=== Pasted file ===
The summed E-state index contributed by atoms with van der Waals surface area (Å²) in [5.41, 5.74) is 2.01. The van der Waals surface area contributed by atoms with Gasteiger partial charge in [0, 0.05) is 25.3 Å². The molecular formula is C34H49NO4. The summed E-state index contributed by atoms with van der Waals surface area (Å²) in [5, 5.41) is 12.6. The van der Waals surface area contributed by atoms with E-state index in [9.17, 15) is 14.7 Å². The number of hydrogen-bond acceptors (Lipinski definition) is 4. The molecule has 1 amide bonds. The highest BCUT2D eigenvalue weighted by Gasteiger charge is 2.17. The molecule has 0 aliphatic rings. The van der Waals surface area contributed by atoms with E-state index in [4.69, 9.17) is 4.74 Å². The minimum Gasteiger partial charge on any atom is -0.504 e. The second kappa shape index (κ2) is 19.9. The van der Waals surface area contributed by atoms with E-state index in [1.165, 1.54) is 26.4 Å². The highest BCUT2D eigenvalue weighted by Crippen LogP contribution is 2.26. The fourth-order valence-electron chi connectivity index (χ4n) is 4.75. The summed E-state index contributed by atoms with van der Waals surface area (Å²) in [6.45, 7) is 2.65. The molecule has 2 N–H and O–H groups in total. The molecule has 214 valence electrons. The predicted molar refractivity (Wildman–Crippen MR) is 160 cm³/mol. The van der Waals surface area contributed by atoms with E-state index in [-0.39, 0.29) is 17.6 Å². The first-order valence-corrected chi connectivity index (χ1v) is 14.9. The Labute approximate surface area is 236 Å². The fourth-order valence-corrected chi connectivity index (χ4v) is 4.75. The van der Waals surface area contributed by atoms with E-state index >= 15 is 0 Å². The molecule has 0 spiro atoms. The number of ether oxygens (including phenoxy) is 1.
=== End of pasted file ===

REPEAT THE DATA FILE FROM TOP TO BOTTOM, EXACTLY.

The summed E-state index contributed by atoms with van der Waals surface area (Å²) in [5.41, 5.74) is 2.01. The van der Waals surface area contributed by atoms with Gasteiger partial charge in [0, 0.05) is 25.3 Å². The molecular formula is C34H49NO4. The summed E-state index contributed by atoms with van der Waals surface area (Å²) in [5, 5.41) is 12.6. The van der Waals surface area contributed by atoms with E-state index in [9.17, 15) is 14.7 Å². The number of hydrogen-bond acceptors (Lipinski definition) is 4. The molecule has 1 amide bonds. The highest BCUT2D eigenvalue weighted by Gasteiger charge is 2.17. The molecule has 0 aliphatic rings. The van der Waals surface area contributed by atoms with E-state index in [4.69, 9.17) is 4.74 Å². The minimum Gasteiger partial charge on any atom is -0.504 e. The second kappa shape index (κ2) is 19.9. The van der Waals surface area contributed by atoms with E-state index in [1.165, 1.54) is 26.4 Å². The highest BCUT2D eigenvalue weighted by Crippen LogP contribution is 2.26. The fourth-order valence-electron chi connectivity index (χ4n) is 4.75. The summed E-state index contributed by atoms with van der Waals surface area (Å²) in [6.45, 7) is 2.65. The molecule has 2 N–H and O–H groups in total. The molecule has 214 valence electrons. The predicted molar refractivity (Wildman–Crippen MR) is 160 cm³/mol. The van der Waals surface area contributed by atoms with E-state index in [-0.39, 0.29) is 17.6 Å². The first-order valence-corrected chi connectivity index (χ1v) is 14.9. The Labute approximate surface area is 236 Å². The fourth-order valence-corrected chi connectivity index (χ4v) is 4.75. The van der Waals surface area contributed by atoms with E-state index >= 15 is 0 Å². The molecule has 0 spiro atoms. The number of ether oxygens (including phenoxy) is 1.